Apart from sexual behaviours, some sociodemographic characteristics including religion and region of residence were associated with STI status among female youths aged 15–24 years. Findings from this study reveal that belonging to Islam and other religions was associated with higher odds of STIs. This supports a study by Nankinga in Uganda (10), which revealed that Muslim women had higher odds of STIs compared to Catholics. This may be attributed to several factors, including the fact that most Muslim unions are associated with polygamy in Uganda. Moreover, Muslim affiliation is associated with early engagement in sex among adolescents, as shown by a study in Ethiopia (32). Cultural beliefs, poor SRH knowledge, and negative attitudes towards SRH and contraception are also common among Muslim women. (33)
In corroboration with other studies conducted in Uganda (2, 7, 10), our study shows an inversely significant association between STI status and coming from the northern region of Uganda. The northern region is classified among the rural regions of Uganda, so our results are consistent with findings from other studies conducted in Uganda (34, 35), which revealed that living in rural regions, including northern Uganda, was protective against STI acquisition. This may be attributed to more access to STI information in urban regions such as central region and Kampala, which improves self-assessment and recognition of STIs among young people living in these regions. Misinde (7) in his study argues that the low prevalence of STIs in northern Uganda may be due to cultural reasons, including strong norms towards sexual relationships for young women, while the high prevalence in central and Kampala regions is due to high exposure, which predisposes young women to early sexual initiation and consequently increases their chances of contracting STIs.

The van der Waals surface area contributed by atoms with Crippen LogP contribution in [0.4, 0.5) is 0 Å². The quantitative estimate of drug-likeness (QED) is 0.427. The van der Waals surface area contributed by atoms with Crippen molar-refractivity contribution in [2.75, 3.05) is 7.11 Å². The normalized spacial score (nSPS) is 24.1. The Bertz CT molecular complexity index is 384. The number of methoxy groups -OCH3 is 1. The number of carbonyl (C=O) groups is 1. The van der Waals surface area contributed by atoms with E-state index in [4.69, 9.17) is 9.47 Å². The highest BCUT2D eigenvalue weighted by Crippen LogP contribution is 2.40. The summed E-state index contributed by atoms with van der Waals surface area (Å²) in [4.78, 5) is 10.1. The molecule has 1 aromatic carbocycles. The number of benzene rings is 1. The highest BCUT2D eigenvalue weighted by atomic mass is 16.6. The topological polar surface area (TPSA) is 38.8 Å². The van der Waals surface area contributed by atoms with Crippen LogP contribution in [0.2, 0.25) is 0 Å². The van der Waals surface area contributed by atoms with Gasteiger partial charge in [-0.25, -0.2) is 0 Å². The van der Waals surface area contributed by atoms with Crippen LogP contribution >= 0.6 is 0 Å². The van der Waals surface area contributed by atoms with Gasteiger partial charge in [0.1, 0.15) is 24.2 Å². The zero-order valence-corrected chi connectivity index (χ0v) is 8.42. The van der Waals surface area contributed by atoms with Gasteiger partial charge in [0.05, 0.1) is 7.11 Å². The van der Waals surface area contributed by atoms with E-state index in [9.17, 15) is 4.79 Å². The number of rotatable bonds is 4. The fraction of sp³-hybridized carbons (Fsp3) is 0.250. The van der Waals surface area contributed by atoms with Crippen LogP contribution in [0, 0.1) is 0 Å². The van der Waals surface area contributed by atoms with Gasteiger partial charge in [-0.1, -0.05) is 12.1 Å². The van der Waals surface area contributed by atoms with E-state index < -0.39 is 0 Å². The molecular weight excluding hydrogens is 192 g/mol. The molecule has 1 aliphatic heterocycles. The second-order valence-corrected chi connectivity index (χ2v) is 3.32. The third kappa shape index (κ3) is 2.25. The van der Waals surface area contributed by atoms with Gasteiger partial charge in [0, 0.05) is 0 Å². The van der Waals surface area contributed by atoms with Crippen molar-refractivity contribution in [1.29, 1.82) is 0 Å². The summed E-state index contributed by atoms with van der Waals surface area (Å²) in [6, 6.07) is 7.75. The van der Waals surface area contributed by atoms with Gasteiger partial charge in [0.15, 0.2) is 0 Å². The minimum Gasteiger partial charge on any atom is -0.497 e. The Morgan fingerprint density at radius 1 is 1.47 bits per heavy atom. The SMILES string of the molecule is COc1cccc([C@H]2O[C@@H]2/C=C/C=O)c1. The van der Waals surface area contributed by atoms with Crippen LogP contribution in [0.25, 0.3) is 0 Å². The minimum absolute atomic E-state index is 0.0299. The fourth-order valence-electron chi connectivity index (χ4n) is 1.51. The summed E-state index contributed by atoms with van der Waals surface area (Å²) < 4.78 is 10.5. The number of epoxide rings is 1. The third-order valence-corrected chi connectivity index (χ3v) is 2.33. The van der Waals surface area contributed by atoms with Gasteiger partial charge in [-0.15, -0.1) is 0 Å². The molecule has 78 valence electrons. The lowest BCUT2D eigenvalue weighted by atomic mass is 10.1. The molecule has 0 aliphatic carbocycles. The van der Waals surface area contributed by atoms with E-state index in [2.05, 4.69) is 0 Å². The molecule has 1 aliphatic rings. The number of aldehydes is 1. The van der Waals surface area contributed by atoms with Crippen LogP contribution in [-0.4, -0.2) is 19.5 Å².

Strengths and limitations of the study
The main strength of this study is that it uses data from the Uganda demographic and health surveys, which are nationally representative studies and have large datasets that increase the power. Data from three different survey years were used for analysis, which allows for a better comparison of prevalence outcome variables and risk factors across the different years. The study however had its limitations; in this study, cross-sectional data were used, which may have introduced recall bias due to participants failing to remember certain exposures, or falsely recalling events influenced by having experienced the outcome. Additionally, the cross-sectional data used only show associations but not causation. Another limitation is that the outcome variable of self-reported STIs among female youths may introduce bias due to over, or under-reporting of STIs. Moreover, reporting of symptoms to determine STI status as used in this study is more likely to miss out on asymptomatic STI cases. Despite these limitations, the results from this data provide insight into the prevalence and predictors of STIs among female youths aged 15–24 years in Uganda across the years. Additionally, syndromic management is the approved standard method for assessing STIs in Uganda. Finally, a complete case analysis of secondary data was used in this study, so we didn’t have information and control over data quality. However, some variables in the data sets were already imputed, and the sample was large enough to provide enough power to answer the research question.